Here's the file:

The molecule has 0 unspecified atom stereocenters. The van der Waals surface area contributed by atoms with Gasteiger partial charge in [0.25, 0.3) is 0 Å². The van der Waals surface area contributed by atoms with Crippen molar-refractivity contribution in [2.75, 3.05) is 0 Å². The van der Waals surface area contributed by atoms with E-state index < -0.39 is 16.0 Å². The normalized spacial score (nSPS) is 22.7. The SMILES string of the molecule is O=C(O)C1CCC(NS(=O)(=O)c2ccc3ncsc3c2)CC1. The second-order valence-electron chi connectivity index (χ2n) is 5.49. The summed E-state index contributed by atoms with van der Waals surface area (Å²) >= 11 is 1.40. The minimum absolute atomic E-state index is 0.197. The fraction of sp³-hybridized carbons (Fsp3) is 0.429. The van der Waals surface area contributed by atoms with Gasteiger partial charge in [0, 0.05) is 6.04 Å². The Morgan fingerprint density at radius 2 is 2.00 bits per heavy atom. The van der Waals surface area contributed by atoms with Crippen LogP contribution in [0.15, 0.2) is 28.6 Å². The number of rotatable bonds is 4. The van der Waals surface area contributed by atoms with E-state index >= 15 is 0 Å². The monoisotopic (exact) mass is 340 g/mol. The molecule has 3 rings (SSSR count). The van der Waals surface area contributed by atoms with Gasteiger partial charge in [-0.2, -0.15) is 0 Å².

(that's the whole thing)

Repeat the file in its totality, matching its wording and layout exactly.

The molecule has 0 unspecified atom stereocenters. The van der Waals surface area contributed by atoms with Gasteiger partial charge in [0.25, 0.3) is 0 Å². The van der Waals surface area contributed by atoms with Crippen molar-refractivity contribution in [2.75, 3.05) is 0 Å². The van der Waals surface area contributed by atoms with E-state index < -0.39 is 16.0 Å². The normalized spacial score (nSPS) is 22.7. The SMILES string of the molecule is O=C(O)C1CCC(NS(=O)(=O)c2ccc3ncsc3c2)CC1. The second-order valence-electron chi connectivity index (χ2n) is 5.49. The summed E-state index contributed by atoms with van der Waals surface area (Å²) >= 11 is 1.40. The minimum absolute atomic E-state index is 0.197. The fraction of sp³-hybridized carbons (Fsp3) is 0.429. The van der Waals surface area contributed by atoms with Gasteiger partial charge in [0, 0.05) is 6.04 Å². The Morgan fingerprint density at radius 2 is 2.00 bits per heavy atom. The van der Waals surface area contributed by atoms with Crippen LogP contribution in [0.15, 0.2) is 28.6 Å². The number of rotatable bonds is 4. The van der Waals surface area contributed by atoms with E-state index >= 15 is 0 Å². The monoisotopic (exact) mass is 340 g/mol. The molecule has 3 rings (SSSR count). The van der Waals surface area contributed by atoms with Gasteiger partial charge in [-0.2, -0.15) is 0 Å².